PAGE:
Scientists in Italy invented the first edible rechargeable battery


Scientists at the Istituto Italiano di Tecnologia (Italian Institute of Technology) in Genoa have successfully created a completely edible, rechargeable battery.

The researchers’ paper – “An Edible Chargeable Battery” – was recently published in the Advanced Materials journal, in which they described their proof-of-concept battery cell.

If you haven’t yet heard of them, edible electronics have been around for the last couple of years, but they’re still in the early stages. They’re used for gut health monitoring, remote monitoring of the inside of the human body, and rapid food quality monitoring.

And what’s needed are edible batteries – power sources – to go along with those edible electronics.

The researchers’ edible battery uses riboflavin (Vitamin B2, found, for example, in almonds, yogurt, and eggs) as the anode and quercetin (a food supplement and ingredient in capers, apples, and red wine, to name a few) as the cathode.

Activated charcoal – available as an over-the-counter medication – was used to increase electrical conductivity, and the electrolyte is water-based.

The separator, which is needed in every battery to avoid short circuits, was made from nori seaweed, the kind found in sushi.

The electrodes were encapsulated in beeswax from which two food-grade gold contacts – the edible gold foil that pastry chefs use – on a cellulose-derived support stick out.

The researchers’ edible rechargeable battery cell operates at 0.65 V, a voltage low enough not to create problems when humans ingest it. It can provide a current of 48 μA for 12 minutes or a few microamps for more than an hour, enough to supply power to small electronic devices, such as low-power LEDs, for a limited time.

As for the rechargeable part of the battery, the researchers note in the paper’s introduction that “developing rechargeable batteries is essential in green electronics since it allows them to be reused when the application permits (e.g., food monitoring), thereby significantly reducing waste.”

However, if someone eats the battery and it doesn’t, erm, come back out, then, of course, the recharging part is out the window. They continue:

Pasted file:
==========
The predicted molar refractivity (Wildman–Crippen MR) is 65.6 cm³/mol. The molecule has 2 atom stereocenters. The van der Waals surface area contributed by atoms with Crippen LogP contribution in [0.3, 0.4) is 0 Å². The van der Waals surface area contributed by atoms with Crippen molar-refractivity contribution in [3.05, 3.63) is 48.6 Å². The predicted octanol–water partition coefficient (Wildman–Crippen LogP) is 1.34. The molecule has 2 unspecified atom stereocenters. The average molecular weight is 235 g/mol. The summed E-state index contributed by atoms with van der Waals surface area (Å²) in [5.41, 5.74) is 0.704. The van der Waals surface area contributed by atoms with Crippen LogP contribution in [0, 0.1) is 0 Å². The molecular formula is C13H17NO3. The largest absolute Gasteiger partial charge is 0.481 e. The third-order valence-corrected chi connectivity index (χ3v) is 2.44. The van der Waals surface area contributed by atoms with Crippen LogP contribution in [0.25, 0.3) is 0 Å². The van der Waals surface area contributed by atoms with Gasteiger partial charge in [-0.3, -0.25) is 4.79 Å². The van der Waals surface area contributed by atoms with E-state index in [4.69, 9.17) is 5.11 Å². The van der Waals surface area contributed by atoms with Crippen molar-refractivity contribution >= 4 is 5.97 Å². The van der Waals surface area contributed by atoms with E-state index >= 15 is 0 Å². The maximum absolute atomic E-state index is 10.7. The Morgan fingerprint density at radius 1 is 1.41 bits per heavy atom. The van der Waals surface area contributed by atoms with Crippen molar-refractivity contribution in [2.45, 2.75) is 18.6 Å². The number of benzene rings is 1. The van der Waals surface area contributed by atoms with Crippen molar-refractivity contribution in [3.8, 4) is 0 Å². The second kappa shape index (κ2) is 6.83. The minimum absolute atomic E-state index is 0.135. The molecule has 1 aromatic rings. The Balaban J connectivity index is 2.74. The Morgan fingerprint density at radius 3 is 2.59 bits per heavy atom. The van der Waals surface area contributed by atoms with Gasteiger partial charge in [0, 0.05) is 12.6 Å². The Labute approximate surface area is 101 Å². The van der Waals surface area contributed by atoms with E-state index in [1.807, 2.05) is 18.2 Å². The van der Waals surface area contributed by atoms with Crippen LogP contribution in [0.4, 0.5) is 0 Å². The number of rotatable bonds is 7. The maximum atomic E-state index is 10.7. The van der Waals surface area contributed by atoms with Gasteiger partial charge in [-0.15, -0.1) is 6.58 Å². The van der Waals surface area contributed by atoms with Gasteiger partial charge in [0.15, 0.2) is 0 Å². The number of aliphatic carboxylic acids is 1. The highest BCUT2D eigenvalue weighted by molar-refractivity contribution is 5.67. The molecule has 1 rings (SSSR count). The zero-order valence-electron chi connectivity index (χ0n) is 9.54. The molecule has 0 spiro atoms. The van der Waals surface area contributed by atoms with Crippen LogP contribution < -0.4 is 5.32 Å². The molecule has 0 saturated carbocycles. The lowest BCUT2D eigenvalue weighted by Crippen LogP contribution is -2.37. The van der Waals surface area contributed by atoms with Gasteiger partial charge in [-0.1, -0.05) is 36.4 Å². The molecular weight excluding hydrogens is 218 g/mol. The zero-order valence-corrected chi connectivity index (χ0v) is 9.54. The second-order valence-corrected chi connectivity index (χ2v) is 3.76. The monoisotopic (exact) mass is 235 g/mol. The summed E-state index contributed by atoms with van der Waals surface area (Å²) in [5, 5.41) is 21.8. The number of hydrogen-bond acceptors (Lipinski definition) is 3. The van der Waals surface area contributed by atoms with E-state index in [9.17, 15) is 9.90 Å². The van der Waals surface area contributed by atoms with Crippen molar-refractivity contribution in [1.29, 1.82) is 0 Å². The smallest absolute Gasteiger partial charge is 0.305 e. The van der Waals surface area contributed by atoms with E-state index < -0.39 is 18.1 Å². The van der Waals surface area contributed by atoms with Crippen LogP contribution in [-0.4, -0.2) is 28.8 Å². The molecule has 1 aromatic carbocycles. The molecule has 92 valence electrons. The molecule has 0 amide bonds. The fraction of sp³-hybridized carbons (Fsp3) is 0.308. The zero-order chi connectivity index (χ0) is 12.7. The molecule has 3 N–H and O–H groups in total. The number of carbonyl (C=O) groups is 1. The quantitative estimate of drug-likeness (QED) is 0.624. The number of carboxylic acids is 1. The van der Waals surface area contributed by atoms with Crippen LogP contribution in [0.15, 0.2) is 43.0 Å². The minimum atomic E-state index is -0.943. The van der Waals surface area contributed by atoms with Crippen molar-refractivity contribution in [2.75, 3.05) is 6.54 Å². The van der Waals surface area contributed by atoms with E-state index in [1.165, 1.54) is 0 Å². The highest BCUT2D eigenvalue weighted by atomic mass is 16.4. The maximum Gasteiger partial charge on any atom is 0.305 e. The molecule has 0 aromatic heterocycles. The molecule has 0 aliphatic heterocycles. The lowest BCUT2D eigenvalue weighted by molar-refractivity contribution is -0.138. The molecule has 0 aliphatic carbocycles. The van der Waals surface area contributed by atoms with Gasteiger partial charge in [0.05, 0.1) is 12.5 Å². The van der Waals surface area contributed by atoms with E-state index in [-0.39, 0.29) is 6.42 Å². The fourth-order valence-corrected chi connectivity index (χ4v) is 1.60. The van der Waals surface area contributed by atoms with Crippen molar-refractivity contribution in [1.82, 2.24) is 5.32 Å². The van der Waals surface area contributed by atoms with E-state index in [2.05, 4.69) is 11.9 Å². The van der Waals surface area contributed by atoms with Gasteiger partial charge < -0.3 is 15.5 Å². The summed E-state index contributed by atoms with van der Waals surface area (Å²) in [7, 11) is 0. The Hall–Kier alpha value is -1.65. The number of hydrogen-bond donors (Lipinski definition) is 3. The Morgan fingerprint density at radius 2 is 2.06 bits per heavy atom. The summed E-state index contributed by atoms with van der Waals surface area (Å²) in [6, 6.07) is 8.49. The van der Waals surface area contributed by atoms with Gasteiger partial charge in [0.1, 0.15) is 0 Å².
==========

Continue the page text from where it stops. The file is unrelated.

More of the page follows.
While rechargeable properties of the battery might not be useful for short-lived applications inside the human body, edible devices operating outside the human body can be recharged, prolonging their lifetime.

So, of course, this tiny thing can’t power EVs or keep the lights on with solar in a home at the moment, and we don’t see this happening anytime soon. And you wouldn’t want to eat your EV battery – because duh.

But perhaps a tiny, edible, rechargeable battery that works now is potentially planting the seed for the invention of larger food-based rechargeable batteries in the future. The research team is already developing devices with greater capacity.

Ivan Ilic, a study co-author, explains:

This edible battery is also very interesting for the energy storage community. Building safer batteries, without the use of toxic materials, is a challenge we face as battery demand soars.

While our edible batteries won’t power electric cars, they are proof that batteries can be made from safer materials than current Li-ion batteries. We believe they will inspire other scientists to build safer batteries for a truly sustainable future.

Read more: Scientists have found major storage capacity in water-based batteries

Photo: Istituto Italiano di Tecnologia

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